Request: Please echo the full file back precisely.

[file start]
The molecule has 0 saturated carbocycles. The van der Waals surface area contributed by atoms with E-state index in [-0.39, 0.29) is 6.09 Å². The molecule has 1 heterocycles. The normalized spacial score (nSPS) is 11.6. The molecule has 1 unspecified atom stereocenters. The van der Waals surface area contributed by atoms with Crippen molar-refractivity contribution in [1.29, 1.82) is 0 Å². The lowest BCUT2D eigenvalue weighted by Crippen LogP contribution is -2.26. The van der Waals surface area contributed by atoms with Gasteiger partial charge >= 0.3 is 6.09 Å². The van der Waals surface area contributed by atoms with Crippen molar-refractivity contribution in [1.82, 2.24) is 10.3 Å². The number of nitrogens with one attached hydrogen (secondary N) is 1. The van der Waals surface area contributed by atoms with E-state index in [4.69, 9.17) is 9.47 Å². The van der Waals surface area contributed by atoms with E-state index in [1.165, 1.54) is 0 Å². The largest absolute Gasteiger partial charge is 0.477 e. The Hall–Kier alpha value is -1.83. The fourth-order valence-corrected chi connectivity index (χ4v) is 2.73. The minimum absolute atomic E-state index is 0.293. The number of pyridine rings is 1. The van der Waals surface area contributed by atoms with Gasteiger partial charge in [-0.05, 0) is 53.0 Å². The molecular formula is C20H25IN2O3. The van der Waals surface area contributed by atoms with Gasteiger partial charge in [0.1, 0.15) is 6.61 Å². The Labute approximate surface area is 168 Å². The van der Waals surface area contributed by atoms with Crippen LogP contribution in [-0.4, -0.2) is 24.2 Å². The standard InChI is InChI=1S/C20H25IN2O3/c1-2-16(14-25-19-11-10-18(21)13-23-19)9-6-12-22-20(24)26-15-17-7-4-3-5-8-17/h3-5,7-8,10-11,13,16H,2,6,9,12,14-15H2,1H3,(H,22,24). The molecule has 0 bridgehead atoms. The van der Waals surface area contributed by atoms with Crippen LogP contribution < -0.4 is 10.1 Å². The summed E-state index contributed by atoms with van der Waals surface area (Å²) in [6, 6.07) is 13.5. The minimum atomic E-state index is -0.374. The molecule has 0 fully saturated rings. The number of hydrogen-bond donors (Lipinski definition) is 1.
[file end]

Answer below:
The molecule has 0 saturated carbocycles. The van der Waals surface area contributed by atoms with E-state index in [-0.39, 0.29) is 6.09 Å². The molecule has 1 heterocycles. The normalized spacial score (nSPS) is 11.6. The molecule has 1 unspecified atom stereocenters. The van der Waals surface area contributed by atoms with Crippen molar-refractivity contribution in [1.29, 1.82) is 0 Å². The lowest BCUT2D eigenvalue weighted by Crippen LogP contribution is -2.26. The van der Waals surface area contributed by atoms with Gasteiger partial charge >= 0.3 is 6.09 Å². The van der Waals surface area contributed by atoms with Crippen molar-refractivity contribution in [1.82, 2.24) is 10.3 Å². The number of nitrogens with one attached hydrogen (secondary N) is 1. The van der Waals surface area contributed by atoms with E-state index in [4.69, 9.17) is 9.47 Å². The van der Waals surface area contributed by atoms with E-state index in [1.165, 1.54) is 0 Å². The largest absolute Gasteiger partial charge is 0.477 e. The Hall–Kier alpha value is -1.83. The fourth-order valence-corrected chi connectivity index (χ4v) is 2.73. The minimum absolute atomic E-state index is 0.293. The number of pyridine rings is 1. The van der Waals surface area contributed by atoms with Gasteiger partial charge in [-0.05, 0) is 53.0 Å². The molecular formula is C20H25IN2O3. The van der Waals surface area contributed by atoms with Gasteiger partial charge in [0.1, 0.15) is 6.61 Å². The Labute approximate surface area is 168 Å². The van der Waals surface area contributed by atoms with Crippen LogP contribution in [-0.4, -0.2) is 24.2 Å². The standard InChI is InChI=1S/C20H25IN2O3/c1-2-16(14-25-19-11-10-18(21)13-23-19)9-6-12-22-20(24)26-15-17-7-4-3-5-8-17/h3-5,7-8,10-11,13,16H,2,6,9,12,14-15H2,1H3,(H,22,24). The molecule has 0 bridgehead atoms. The van der Waals surface area contributed by atoms with Crippen LogP contribution < -0.4 is 10.1 Å². The summed E-state index contributed by atoms with van der Waals surface area (Å²) in [6, 6.07) is 13.5. The minimum atomic E-state index is -0.374. The molecule has 0 fully saturated rings. The number of hydrogen-bond donors (Lipinski definition) is 1.